Because china

I’ve been saying for years how everything is starting to suck more and more, mostly in the software development world because that’s what I see most, but now I’m starting to see the edges fraying in other fields too.

I call this “progress.” When we take something that works, make it better, and the end result is that it doesn’t work as well.

Take the humble telephone. It used to be that if the power went out because of a power source problem (and not wires down on your street), you could still make phone calls. But now we have better phones, the kind that go out when the power goes out. Things like that.

Well today I saw a number of examples in a completely different field. All of my kids’ birthdays are in June, and as a result there’s an onslaught of toys and assembly required all around the same time.

Today I noticed this:

A solar car that needed to be assembled from parts that snapped together, included two identical parts that instead should have been a left side and a right side part. Poor quality control? Bad sorting mechanism? Surely there was a person somewhere who gathered the parts into a set for this toy, and grabbed one of the wrong part. I’m going to begin the effort of trying to get the correct part from tomorrow, I’m sure it will yield nothing. I can tell by the relatively good but still obviously translated instruction page.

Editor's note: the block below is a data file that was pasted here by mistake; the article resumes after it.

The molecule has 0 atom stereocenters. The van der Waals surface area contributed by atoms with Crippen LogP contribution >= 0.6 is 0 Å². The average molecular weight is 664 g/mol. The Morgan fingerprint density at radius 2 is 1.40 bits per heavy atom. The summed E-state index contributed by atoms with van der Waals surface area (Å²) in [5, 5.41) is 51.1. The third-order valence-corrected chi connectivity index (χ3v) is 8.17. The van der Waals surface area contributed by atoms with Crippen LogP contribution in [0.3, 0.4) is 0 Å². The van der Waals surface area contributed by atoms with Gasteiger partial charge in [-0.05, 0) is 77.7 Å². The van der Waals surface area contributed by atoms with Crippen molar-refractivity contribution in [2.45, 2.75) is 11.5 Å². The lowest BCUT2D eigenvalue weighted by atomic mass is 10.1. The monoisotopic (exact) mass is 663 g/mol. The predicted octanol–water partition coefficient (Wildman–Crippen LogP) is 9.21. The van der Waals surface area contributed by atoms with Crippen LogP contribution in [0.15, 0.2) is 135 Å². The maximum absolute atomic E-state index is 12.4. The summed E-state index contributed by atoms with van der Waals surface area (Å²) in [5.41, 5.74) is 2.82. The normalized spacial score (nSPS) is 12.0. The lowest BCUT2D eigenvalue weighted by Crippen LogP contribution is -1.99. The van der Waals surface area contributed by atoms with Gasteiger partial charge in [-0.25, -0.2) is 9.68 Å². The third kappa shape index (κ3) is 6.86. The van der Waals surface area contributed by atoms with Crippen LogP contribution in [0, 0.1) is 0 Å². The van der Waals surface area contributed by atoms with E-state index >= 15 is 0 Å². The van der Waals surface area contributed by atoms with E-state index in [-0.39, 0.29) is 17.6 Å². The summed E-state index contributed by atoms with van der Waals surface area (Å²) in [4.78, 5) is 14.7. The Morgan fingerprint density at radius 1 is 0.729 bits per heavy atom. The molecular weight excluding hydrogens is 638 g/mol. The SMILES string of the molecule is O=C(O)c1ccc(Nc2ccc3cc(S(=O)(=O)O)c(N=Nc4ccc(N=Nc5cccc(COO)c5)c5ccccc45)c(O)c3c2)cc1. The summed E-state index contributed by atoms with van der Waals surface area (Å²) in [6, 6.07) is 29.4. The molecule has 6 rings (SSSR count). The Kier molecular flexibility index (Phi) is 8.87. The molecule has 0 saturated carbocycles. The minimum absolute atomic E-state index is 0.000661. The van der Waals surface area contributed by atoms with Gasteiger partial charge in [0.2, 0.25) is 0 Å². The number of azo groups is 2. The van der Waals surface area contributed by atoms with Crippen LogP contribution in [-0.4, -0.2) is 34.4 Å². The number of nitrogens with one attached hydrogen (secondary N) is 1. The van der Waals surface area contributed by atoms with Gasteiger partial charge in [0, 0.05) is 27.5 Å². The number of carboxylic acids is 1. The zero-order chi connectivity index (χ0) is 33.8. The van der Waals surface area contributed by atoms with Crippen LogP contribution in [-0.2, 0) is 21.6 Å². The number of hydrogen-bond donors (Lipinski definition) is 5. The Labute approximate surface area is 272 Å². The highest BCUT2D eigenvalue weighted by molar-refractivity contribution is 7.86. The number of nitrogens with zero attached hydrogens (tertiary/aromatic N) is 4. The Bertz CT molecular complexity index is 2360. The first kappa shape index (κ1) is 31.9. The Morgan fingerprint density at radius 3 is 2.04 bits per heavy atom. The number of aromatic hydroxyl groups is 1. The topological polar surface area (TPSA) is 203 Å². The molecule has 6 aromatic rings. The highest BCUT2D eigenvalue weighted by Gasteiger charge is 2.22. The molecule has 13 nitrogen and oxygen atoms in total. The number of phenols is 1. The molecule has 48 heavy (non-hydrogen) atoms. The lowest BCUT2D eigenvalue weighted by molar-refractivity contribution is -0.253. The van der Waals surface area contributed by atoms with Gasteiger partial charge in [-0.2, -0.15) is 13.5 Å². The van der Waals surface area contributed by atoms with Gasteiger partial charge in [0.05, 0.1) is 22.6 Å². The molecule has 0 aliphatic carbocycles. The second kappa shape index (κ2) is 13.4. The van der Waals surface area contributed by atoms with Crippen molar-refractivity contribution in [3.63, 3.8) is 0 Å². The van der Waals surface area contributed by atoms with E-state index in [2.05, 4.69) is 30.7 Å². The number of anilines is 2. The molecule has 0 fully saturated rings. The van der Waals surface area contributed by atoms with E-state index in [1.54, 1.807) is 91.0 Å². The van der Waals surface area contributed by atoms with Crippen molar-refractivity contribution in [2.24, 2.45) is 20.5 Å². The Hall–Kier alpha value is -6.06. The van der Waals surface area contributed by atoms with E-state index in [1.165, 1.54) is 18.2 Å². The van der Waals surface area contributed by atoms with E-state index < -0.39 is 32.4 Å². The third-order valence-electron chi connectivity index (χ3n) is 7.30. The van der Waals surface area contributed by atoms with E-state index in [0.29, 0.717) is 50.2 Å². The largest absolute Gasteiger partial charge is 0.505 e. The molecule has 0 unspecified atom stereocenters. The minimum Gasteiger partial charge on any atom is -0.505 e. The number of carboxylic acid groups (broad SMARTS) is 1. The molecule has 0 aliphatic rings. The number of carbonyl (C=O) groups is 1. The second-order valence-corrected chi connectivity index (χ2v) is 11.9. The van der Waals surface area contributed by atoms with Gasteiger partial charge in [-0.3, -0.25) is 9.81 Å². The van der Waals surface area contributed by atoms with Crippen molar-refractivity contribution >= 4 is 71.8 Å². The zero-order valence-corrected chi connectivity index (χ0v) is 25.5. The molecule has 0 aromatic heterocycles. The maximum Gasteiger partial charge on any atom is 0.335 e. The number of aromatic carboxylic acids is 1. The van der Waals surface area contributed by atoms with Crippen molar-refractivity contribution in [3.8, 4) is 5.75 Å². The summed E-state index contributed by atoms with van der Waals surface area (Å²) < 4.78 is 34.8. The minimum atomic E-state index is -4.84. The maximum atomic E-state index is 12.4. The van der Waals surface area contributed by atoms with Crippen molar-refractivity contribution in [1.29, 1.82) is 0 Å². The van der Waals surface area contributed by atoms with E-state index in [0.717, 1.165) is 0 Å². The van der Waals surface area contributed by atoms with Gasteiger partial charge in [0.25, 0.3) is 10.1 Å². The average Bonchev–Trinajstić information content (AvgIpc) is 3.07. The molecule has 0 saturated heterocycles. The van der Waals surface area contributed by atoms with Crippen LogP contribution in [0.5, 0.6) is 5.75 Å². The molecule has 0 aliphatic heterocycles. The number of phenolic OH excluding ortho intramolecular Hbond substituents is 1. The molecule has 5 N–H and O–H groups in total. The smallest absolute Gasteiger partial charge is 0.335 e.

But the day is not over. We also got a toy that was a car carrier truck, that included a little ford focus car that it carried, so you can play with them as a set or separately. You can put the ford focus in the truck or drive it out of the truck. Very cool for a small kid. The focus was decked out with all sorts of decals to make it sporty looking, except it was painfully obvious that one of the stickers was just missing. Nobody ever even tried to put it on. Poor quality control? Bin of stickers empty? Surely there was a person somewhere who’s job it was to put the stickers on this car and for whatever reason, they missed this one.

A missing sticker here, an incorrect part there, a software crash over there… Not a big deal.

But it’s a sign that things are getting worse. I think a while ago I went on about “peak programmer.” I’m starting to think perhaps the problem is more systemic than just programs becoming too complex for your average programmer.

Maybe all of our business processes and just-in-time supply chains have become so complicated and efficient that the average person can’t deal with it 100% of the time and more and more mistakes are made.

Stickers and toy parts aren’t a big deal, but one of these days, somebody’s going to put the wrong stone in the keystone position of the wall they’re building, or they’ll grab the lower-integrity I-beam when building that bridge buttress.

Or the surgeon’s scalpel will break due to a bad mixture of the steel used to make it.

Or maybe I just got two bad toys on the same day.

But I don’t think so.







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